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Re: impacts are cool!



Michael wrote:

<snip>

> The size of the crater suggests at the very least 180km and more likely
> 230-300km in diameter.  

The crater is this big?  Or the object was this big?  Don't forget that
the crater is always several orders of magnitude larger than the object
that creates it.  Barringer Crater in Arizona is thought to have been
created by an object only a hundred meters across or so.

> Energies involved would be on the order of
> 3x10-8th to 3x10-9th megatonnes (10-8th megatonnes=about 5x10^23j), just
> as Mr. White pointed out. The strike was on limestone and would have
> likely created large plumes of chlorites and sulfites which would have
> caused widespread plankton and coral kills due to acidity.  The
> earthquake associated with the strike would have been somewhere between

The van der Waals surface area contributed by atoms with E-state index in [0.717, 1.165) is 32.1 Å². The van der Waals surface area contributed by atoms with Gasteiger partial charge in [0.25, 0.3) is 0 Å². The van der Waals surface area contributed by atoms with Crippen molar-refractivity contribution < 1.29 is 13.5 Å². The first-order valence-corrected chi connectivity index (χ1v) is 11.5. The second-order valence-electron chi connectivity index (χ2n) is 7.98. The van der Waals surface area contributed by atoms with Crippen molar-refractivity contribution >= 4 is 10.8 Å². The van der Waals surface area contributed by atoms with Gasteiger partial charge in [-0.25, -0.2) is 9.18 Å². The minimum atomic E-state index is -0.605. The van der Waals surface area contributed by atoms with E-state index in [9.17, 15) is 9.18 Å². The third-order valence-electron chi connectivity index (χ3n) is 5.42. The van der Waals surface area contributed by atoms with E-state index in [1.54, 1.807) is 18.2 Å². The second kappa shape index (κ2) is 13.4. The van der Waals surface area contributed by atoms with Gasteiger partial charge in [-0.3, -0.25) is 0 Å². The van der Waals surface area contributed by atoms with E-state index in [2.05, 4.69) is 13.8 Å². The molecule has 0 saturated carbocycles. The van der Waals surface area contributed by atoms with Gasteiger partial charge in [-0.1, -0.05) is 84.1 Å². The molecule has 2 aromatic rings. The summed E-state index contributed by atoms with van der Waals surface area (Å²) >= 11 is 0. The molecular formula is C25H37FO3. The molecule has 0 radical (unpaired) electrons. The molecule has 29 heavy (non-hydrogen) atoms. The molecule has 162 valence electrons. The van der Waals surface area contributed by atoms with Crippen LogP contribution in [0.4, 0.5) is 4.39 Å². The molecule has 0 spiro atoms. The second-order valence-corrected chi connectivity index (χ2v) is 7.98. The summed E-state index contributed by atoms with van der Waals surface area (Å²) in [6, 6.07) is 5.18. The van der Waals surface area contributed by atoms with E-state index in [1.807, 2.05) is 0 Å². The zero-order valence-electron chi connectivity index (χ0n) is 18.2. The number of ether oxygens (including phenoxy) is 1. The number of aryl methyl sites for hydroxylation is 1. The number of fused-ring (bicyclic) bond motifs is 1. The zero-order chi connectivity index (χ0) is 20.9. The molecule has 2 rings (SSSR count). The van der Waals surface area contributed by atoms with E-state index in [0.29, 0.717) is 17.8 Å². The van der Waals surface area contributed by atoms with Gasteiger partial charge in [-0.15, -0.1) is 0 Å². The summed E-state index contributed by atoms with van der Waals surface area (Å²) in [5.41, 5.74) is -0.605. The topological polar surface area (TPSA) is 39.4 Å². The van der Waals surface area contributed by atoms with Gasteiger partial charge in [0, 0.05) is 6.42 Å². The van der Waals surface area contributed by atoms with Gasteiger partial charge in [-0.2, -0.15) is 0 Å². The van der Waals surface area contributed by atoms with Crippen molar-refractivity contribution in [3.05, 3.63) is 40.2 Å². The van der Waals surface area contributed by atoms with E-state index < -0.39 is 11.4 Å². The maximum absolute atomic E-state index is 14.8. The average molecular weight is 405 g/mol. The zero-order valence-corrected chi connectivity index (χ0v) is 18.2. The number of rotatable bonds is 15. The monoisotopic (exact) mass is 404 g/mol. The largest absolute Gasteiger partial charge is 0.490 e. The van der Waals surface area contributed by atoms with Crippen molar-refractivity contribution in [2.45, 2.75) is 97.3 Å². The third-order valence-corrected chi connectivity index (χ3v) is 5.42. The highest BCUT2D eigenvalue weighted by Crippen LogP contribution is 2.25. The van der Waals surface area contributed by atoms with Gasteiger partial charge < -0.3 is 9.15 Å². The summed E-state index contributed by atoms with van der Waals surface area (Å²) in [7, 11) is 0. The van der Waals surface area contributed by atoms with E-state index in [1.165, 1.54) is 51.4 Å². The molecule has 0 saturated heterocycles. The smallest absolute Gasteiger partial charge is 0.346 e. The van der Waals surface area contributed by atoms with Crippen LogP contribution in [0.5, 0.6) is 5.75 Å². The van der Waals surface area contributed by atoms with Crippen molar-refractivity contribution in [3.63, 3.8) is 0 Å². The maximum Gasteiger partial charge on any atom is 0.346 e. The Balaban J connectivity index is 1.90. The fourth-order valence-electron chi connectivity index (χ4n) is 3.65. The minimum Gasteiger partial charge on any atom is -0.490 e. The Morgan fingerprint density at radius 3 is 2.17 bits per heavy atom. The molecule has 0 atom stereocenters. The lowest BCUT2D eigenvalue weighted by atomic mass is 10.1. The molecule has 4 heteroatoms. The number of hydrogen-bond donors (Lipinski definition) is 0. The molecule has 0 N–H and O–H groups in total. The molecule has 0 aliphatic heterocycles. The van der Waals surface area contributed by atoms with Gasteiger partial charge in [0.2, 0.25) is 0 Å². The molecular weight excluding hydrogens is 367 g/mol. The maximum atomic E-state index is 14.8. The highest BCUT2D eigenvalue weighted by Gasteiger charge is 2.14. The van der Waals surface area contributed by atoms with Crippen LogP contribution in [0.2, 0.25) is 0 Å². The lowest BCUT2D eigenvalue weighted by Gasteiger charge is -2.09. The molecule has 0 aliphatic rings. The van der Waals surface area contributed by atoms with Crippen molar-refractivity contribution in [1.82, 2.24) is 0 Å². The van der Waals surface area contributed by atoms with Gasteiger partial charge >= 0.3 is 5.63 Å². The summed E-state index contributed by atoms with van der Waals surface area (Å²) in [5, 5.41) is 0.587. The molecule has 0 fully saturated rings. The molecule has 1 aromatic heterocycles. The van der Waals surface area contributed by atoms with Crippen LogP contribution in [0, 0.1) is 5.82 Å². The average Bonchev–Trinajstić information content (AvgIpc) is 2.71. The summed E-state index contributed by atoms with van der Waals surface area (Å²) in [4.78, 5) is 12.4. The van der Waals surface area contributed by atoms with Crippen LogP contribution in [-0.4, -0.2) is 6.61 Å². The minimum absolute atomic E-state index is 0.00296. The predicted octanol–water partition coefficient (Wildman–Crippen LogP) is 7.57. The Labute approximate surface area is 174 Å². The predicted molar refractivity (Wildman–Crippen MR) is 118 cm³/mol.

> 10 and 12.8 on the Richter scale.  The Alaskan quake was 8.5 and San
> Francisco 8.3.  Each increase of one on the scale is an order of
> magnitude greater or ten times as powerful. Tsunumis would have been
> from 200 to 500 feet high (some people think perhaps even 1000). Nuclear
> winter would have been almost a certainty considering global effects of
> known volcanic eruptions.

Overkill.  Complete, total, absolute overkill.  An impact with
consequences like that would have killed every green thing on the planet
and left it completely sterile, except perhaps for hydrothermal vent
communities a kilometer below the ocean surface.  The Asteroid Doomsday
scenario is illogical, because it is completely contradicted by the
evidence.  Whatever happened at the K-T border caused widespread havoc
among both land and aquatic ecosystems, but _some_ life _did_ survive. 
Don't forget that.  Something Did Survive.  IMHO, that simple fact
conclusively disproves Asteroid Doomsday.

-- JSW